Does Computer Crime Affect You?

Geek!This is Blake P’s submission for the HP Magic Giveaway. Feel free to leave comments for this article as you see fit – your feedback is certainly welcomed! If you’d like to submit your own how-to, what-is, or top-five list, you can send it to me. Views and opinions of this writer are not necessarily my own:

When someone uses the Internet to connect to a computer remotely without the other computer owner’s permission, they have just taken part in a new crime wave. Computers have become the new weapon of choice for those choosing to commit crime today. Computers can be used to open attacks on single computers, or entire networks. To address this crisis, it is necessary to look at the human factors involved. We know that this is a serious issue for businesses around the world and the public alike, but it is almost impossible to state exactly how much computer crime exists.

Some computer crime can remain undiscovered for lengthy periods of time. Many computer crimes may never be reported. If your computer is connected to the Internet, it is a target for criminals wanting to access your personal information and use it for their own purposes. The stealing of private e-mail addresses is another example that can have dangerous repercussions. More and more of our important information is stored, transferred, and processed on computers via the Internet.

The same interconnection between millions of computers that allows you to send e-mail across the world with the press of a button also allows computer criminals to do their dirty work. They wish to gain access to your financial information, and collect email addresses to spam. There are people out there trying every day to get past your security features. The cost of their crimes to businesses is huge. Computer crimes are growing and becoming a serious problem for businesses, the public, and government. Law enforcement agencies rush to keep up with growing computer technology and growing rates of computer-based crime.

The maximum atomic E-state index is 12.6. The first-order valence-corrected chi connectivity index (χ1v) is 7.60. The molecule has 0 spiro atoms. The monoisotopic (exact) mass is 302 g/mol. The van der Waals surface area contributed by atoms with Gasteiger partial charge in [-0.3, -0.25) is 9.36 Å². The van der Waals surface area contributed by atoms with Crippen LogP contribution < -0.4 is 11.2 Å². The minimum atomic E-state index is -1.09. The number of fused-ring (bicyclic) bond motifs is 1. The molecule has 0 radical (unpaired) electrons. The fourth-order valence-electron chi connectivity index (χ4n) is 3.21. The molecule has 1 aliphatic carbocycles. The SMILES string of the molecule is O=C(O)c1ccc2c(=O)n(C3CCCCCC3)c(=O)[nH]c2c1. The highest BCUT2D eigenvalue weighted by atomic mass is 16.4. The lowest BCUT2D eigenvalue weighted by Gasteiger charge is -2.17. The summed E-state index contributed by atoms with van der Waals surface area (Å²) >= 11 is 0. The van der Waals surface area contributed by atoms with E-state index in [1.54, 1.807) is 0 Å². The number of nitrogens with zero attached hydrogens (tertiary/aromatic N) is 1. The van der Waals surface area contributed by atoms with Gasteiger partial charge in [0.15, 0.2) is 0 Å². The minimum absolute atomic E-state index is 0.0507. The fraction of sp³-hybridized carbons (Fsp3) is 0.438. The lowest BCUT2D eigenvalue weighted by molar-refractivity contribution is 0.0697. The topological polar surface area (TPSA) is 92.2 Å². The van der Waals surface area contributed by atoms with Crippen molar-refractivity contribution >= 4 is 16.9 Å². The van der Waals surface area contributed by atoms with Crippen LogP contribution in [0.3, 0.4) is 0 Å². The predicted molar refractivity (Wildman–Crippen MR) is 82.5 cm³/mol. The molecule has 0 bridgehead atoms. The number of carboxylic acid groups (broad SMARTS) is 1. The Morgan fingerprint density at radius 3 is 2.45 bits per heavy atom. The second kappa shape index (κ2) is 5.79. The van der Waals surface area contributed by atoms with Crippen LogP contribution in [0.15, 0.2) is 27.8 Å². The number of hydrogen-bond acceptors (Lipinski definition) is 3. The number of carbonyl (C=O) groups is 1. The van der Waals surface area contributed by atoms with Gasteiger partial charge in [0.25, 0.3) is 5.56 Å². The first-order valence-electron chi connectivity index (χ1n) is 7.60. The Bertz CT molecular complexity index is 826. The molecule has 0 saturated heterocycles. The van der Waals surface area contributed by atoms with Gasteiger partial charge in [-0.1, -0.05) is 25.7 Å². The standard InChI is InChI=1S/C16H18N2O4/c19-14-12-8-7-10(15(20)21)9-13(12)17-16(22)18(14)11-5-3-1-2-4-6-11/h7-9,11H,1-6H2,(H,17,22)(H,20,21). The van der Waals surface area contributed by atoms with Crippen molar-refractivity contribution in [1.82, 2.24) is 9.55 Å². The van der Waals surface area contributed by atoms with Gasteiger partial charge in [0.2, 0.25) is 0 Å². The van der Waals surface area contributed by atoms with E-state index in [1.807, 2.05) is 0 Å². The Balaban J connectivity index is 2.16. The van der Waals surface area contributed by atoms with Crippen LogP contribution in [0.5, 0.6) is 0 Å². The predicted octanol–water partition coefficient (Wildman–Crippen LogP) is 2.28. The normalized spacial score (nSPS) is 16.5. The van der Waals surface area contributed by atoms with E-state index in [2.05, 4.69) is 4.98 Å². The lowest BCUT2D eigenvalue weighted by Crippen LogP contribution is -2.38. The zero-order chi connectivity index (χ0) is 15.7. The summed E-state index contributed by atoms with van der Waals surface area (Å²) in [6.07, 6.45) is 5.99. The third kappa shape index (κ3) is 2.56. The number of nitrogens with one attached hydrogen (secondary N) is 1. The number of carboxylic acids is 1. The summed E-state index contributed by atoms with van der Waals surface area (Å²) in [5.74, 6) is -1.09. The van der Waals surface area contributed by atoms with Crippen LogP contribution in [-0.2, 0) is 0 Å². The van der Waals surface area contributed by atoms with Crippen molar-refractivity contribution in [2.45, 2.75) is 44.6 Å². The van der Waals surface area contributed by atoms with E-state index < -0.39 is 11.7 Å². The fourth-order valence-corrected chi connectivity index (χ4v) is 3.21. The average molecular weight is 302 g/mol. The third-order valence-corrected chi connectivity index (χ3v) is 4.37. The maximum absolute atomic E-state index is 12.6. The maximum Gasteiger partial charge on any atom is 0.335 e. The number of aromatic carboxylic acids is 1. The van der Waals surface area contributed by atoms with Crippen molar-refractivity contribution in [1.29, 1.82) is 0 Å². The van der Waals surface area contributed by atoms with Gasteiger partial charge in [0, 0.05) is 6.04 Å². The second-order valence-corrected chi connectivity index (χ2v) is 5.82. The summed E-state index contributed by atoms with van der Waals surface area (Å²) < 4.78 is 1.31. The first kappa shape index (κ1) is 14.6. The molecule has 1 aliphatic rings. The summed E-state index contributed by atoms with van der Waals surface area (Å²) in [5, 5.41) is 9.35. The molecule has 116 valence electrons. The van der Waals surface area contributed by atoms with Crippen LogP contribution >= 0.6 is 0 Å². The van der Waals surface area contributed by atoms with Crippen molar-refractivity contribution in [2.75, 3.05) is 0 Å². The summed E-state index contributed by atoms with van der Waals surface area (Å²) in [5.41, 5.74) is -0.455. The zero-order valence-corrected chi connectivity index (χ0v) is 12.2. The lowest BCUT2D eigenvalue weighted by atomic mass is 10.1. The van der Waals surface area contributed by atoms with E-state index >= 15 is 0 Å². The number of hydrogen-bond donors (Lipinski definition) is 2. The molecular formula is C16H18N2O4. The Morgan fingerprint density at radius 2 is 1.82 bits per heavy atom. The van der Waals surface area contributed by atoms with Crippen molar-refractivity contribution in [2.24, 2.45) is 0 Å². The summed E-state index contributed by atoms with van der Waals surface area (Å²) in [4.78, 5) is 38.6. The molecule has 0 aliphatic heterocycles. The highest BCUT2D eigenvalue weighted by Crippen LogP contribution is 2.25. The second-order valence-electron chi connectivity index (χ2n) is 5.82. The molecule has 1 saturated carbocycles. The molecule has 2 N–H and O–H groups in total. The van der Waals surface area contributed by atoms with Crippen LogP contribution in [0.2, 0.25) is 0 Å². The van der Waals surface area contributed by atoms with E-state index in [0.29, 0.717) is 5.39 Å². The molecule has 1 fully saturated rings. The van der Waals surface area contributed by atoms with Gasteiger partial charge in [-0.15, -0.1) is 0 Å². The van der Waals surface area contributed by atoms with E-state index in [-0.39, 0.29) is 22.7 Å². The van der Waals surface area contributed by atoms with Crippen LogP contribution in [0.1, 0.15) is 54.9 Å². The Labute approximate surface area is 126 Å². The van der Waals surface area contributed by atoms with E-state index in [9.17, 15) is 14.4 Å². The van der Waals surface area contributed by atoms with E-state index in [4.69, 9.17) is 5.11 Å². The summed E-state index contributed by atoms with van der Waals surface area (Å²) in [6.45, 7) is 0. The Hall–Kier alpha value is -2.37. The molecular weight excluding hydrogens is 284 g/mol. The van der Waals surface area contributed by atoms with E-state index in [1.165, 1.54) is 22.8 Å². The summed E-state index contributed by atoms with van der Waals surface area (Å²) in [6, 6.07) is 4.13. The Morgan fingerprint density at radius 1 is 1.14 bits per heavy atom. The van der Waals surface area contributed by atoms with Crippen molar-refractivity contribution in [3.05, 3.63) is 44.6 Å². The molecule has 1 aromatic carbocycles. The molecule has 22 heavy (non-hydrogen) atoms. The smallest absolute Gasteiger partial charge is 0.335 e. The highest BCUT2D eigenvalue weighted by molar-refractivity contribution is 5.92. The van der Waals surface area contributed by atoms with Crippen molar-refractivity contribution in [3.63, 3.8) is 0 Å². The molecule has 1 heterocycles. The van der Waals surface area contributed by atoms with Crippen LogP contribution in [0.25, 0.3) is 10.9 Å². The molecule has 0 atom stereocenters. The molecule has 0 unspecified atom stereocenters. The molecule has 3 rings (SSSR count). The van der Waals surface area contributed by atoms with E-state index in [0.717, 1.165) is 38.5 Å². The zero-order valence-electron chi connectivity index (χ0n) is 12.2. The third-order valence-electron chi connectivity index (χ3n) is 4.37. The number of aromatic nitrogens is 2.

As the use of computers has risen over the past twenty years, so has the use of this technology involved in crimes such as fraud, embezzlement, terrorism, theft, larceny, extortion, malicious mischief, espionage and sabotage. Most of the focus in the news today relating to computer crime deals with crimes committed using a computer… and crimes where a computer or a network is the object. The previous type includes crimes such as storing records of fraud, producing false identification. Crimes where computers are the targets can result in damage or change to the computer system.

Many times, officials cannot be sure what information was accessed during the computer attack. These two types of computer crimes are increasingly the computer crime of choice by most computer hackers. When you browse the Internet in the privacy of your own home, that information is not as private as you think because search engines track your every move. Every site that you visit, download, or post messages to is monitored. Privacy is a value, which is most appreciated once it is lost. It is important that we are aware of what is at risk and what our rights are. The Internet is one of the most common tools used to commit computer hacking.

The computer is here to stay. Computers are everywhere. We need not fall victim to computer crime. First, we must acknowledge its existence then do something about the problem. We need to take steps to detect and prevent computer crime.